Note to readers: please click the share buttons above
Nations rely on taxes – the people pay all the bills. For long-term projects a nation has choices. For example, a government can print money, or print bonds and sell them. At one time savings bonds were a great source of money for governments. Bonds were sold to the people and repaid to the people, with interest. The government could also print bonds, then sell them to a publicly-owned national bank, with the interest repaid to the people through the national bank. The worst option for governments is to print bonds, and sell them to the private banks, with banks getting the interest.
Prior to the 1970’s, if the U.S. or Canadian governments had significant projects to fund, they paid for it from their own resources. If they wanted a new battleship or new bridge, they simply paid for it. The money could be raised from money on hand, or from newly printed money, or borrowed from the federal bank, then repaid with interest to the government. After the mid-1970’s, money for new projects was obtained by selling bonds to banks, which would be repaid with interest. The change was that simple.
The charts below show the result of that change: the United States chart is on the left and Canada on the right. The obvious features are the similarity of the start dates and the similarity of the steep rise in debt.
In both charts national debt from about 1900 is all but flat through the 1940’s, 1950’s, 1960’s, and stays more or less flat until the mid-1970’s. Flat for thirty years, then it soars. The decades when debt did not increase include the 1930’s stimulus spending to end the depression, the huge expenses of the Second World War in the 1940’s and the Korean War in the 1950’s.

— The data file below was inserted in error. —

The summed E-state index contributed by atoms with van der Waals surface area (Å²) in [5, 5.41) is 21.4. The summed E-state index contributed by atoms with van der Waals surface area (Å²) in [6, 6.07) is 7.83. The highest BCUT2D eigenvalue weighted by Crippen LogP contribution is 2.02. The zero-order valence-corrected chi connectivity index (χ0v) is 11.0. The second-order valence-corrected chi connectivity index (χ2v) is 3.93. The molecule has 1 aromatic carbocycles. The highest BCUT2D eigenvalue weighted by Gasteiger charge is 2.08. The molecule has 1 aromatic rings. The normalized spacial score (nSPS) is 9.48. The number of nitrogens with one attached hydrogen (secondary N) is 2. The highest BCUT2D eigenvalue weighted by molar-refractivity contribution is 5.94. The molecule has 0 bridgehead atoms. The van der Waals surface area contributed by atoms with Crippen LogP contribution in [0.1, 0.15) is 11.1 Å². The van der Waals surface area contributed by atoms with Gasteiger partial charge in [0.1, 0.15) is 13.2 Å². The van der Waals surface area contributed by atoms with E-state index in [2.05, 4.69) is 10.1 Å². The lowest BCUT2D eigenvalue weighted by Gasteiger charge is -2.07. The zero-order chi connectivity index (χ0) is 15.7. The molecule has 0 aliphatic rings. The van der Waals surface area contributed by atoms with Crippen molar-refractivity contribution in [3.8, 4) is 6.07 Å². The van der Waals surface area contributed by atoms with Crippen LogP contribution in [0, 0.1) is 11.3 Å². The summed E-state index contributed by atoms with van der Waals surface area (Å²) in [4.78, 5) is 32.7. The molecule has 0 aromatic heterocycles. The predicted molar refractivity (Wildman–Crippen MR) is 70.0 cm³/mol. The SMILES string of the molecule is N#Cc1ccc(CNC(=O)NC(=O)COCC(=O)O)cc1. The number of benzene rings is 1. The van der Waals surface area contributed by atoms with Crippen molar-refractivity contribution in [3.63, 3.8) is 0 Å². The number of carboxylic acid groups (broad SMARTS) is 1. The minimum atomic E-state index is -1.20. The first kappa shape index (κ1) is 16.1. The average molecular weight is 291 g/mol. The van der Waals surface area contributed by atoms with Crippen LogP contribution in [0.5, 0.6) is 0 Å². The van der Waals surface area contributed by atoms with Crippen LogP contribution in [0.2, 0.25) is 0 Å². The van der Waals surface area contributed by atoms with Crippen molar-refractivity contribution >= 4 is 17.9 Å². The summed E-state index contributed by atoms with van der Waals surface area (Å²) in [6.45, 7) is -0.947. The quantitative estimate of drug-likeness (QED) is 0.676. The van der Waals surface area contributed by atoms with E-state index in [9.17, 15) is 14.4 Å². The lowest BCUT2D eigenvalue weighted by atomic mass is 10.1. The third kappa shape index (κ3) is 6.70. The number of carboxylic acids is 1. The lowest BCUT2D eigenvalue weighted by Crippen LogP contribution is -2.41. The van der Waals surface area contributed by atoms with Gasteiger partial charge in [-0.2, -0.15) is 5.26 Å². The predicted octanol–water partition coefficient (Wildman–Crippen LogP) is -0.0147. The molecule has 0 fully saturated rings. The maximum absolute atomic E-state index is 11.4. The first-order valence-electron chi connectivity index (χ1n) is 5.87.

Between the years 1954-1960, Canada and the United States built the St. Lawrence Seaway, an expensive undertaking that allowed ships from the Atlantic Ocean to sail inland through the Great Lakes to Chicago and Minnesota. To accomplish this, fifteen locks had to be built to lift ocean ships almost six hundred feet above sea level. Bridges had to be raised, canals deepened and one town moved. When it was completed prairie grain, coal and iron could be shipped directly to Europe. Hydroelectric power was a spin-off that added another $600 million to the cost and rapidly paid for itself.
The total cost was huge for the time: C$470 million ($336.2 million from Canada) which was eventually to be paid for by tolls. By 1978 the Canadian portion had been paid, and in 1986 the U.S. eliminated tolls on their portion. The Canadian government lent the seaway corporation the money repaid as shares (equity). There was no surge in national debt.
In 1969 the U.S. embarked on a program to put a man on the moon, which cost about $25 billion. The U.S. also had the costs of the 19-year Vietnam War from 1956-1975, which cost about $111 billion. Both occurred without a spike in debt. But in the mid 1970’s, with no similar huge expenses, for no apparent reason, debt began to soar.
None of these costly items created debt to compare with whatever occurred in the 1970’s.
A standard rule in finance is to pay for things over the useful life of the project. As I mentioned earlier, paying for a house over twenty or thirty years makes sense for young people. If a business buys a machine to use for ten years, paying for it over more than ten years would be foolish. For projects that will last decades, like harbors or museums or bridges, interest can be amortized over those longer periods, but cost because of interest, soars enormously. Soaring debt in the mid-1970’s was a direct result from governments financing everything by borrowing and paying interest to the banks.
Governments did not have to do that then, and do not have to do that now. Governments are assumed to be the source of money: the US Constitution gives the government the right to ‘coin’ money. It can lend money and can charge interest, but if it lends it to itself, the interest is to be paid to itself.
In the U.S. the escalating national debt has increasingly put pressure on the social contract. For example, social security has moved from being something natural, decent and fair that we once could afford, to an ‘entitlement’ program we cannot now afford. The national debt Is used to threaten health care, Old Age Security, education and all social programs, which have all been redefined as ‘expensive and unaffordable’ in our wealthier modern world. It makes no sense to me.
Author: Gordon Bryant Brown
Publisher: FriesenPress (May 17 2018)
Click here to order.